Any residual bone in the deficient proximal femur was left with the soft tissue attachments intact, so it could be used as a vascularized bone graft to wrap around the allograft, especially at the graft-host junction where it enhanced union.

Before preparation of the allograft, the femoral implant was inserted into the host canal, without the allograft, and reduced into the trial cup, the leg length was measured, and the length of allograft was then determined. The allograft-prosthetic composite was inserted into the host and fixed at the junction with cerclage wires. Any available residual host femur with its soft tissue attachments was also cerclaged around the junction to act as vascularized autograft for enhanced union. Any autograft bone obtained during the removal of the loose implant or from host bone reaming can be added to the host-allograft bone junction.

If the junction was not perfectly stable, a cortical strut was cerclaged to the junction as a biologic plate. The greater trochanter was attached to the allograft with two 1.6-mm stainless steel cerclage wires. The vastus lateralis was reattached to the septum.

The patient was nonweightbearing using crutches or a walker until there was radiographic union (trabecular bridging) between host and allograft (usually 8 to 12 weeks). Patients were seen at 6 weeks, 12 weeks, 6 months, and then annually. At 8 to 12 weeks, physiotherapy was started, including abductor strengthening and gait training. Intravenous cefazolin (1 g every 6 hours) was administered intraoperatively and for 5 days postoperatively, and then cephalexin (500 mg every 6 hours) orally for 5 days. Antibiotics were not given in the cement.

Functional outcome evaluation was conducted using the short-form WOMAC and SF–12 questionnaire in 31 of the 50 surviving patients (62%) (34% of the entire group); functional evaluation was performed only for patients personally interviewed by the authors at an average followup of 16.2 years (range, 5–20 years). Clinical and radiographic data on the remaining 19 patients surviving after the minimum of 15 years followup were obtained from our records.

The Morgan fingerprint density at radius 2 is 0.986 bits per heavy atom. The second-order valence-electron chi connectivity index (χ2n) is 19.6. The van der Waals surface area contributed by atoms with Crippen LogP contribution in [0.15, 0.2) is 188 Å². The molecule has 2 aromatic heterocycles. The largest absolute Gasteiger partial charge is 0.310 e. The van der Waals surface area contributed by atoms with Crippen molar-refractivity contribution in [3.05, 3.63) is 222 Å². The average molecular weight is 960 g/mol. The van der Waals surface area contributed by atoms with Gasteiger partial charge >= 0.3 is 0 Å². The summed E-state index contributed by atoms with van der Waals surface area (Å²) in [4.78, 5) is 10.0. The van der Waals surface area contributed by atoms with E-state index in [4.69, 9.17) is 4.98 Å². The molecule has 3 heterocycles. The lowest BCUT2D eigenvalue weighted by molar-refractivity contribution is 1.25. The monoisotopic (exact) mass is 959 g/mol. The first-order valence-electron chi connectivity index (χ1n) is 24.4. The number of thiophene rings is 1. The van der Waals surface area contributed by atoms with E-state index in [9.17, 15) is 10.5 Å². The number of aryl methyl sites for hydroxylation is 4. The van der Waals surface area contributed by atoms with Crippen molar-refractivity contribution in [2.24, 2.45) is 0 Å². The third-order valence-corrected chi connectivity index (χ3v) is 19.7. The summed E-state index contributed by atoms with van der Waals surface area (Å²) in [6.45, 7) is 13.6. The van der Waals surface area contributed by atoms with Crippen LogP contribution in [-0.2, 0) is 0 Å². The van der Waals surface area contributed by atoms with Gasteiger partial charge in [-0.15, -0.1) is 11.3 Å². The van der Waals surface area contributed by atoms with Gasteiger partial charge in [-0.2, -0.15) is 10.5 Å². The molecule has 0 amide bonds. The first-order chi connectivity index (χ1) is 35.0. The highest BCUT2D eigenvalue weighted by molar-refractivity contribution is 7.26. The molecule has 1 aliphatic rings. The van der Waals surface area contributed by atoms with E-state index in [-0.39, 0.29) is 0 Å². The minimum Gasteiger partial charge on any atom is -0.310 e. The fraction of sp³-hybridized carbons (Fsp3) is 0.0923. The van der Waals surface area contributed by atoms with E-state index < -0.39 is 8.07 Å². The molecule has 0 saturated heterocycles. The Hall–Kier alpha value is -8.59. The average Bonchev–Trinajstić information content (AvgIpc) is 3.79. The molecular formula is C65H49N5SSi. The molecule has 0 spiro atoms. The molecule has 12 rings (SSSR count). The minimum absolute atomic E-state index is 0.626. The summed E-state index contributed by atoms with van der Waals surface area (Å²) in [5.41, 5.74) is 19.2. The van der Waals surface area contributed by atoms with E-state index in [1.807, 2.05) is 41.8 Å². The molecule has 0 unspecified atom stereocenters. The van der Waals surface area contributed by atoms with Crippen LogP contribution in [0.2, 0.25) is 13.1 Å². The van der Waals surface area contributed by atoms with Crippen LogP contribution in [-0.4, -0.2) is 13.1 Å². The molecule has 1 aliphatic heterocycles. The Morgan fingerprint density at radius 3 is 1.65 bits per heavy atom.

We (OS, AEG) assessed the most recent radiographs of the 50 patients, looking specifically for allograft-host union, periosteal and endosteal graft resorption, implant loosening, trochanteric union, and allograft fracture (Figs. 2, 3). The allograft was divided into zones as described by Gruen et al. [13], excluding Zones 1 and 4 (the site of the absent allograft trochanter and the site of allograft-host union). Resorption of the graft was measured in these zones and classified as mild resorption (partial thickness loss less than 1 cm in length), moderate resorption (partial thickness loss greater than 1 cm in length), and severe resorption (full thickness loss of any length). Implant stability was assessed based on implant migration of more than 2 mm and cement mantle fracture [2].
Fig. 3A–B

(A) A radiograph demonstrates aseptic loosening of a tumor prosthesis. (B) A 17-year followup radiograph shows the hip after revision of the tumor prosthesis with a PFA.
Fig. 4

A Kaplan-Meier survivorship analysis is shown. The dashed lines represent the 95% confidence interval for the survival rate. Survival rate at 15 years was 82.2%(CI 71.1–93.4).

A successful PFA was defined as a stable implant that had not undergone revision at last followup. Failure was defined as revision femoral surgery necessitating removal and/or revision of the PFA for any reason.

SPSS was used to conduct a Kaplan-Meier survival analysis on the data. Survival time was entered as the time variable, while failure/no failure was entered as the status variable. Cases were categorized as failed or not failed. For PFAs that failed, survival time was noted as the number of years postsurgery that failure occurred, while PFAs that had not failed were noted as the number of years postsurgery at which followup had indicated a positive outcome without any need for further surgery (Fig. 4). Details regarding the specific causes of failure (eg, infection, etc) were not included in this analysis. A successful construct, defined as a stable implant with no need for rerevision surgery at the time of latest followup.


The survival was 82.2 % (CI 71.1–93.4) at 15 years. Mean survival time was 17.6 years (CI 16.0–19.3). Revision of the PFA for all reasons excluding the acetabulum was performed in seven patients (14%). We observed a successful construct in 42 of the 50 patients (84%).

In the 31 patients who underwent functional evaluation, the average short-form WOMAC score was 64.6 (range, 94.7–33.72) and the average SF–12 score was 34.7 (Physical Component Summary) and 51.4 (Mental Component Summary).

Failures due to infection occurred in two of the 50 patients (4%), and of these, one was successfully revised with another PFA as a two-stage revision. The second patient was treated with antibiotic suppression. Aseptic loosening occurred in six patients (12%). Most of these cases were revised with a second PFA, but in one case, the PFA was solidly fixed and the femoral prosthesis was revised, leaving the original PFA in place. Nonunion between allograft and host bone occurred in five patients (6%), requiring grafting and plate fixation. A stable trochanteric union was achieved in 75% of cases with trochanteric migration in 26%. Minor resorption of the graft was seen in 29 patients (58%) in our series, but only one of our patients had severe resorption leading to failure of the allograft. Dislocation occurred in four patients (8%). One patient (2%) had a pulmonary embolus. One patient suffered a nerve injury and another patient a vascular injury, which was repaired at the time of surgery.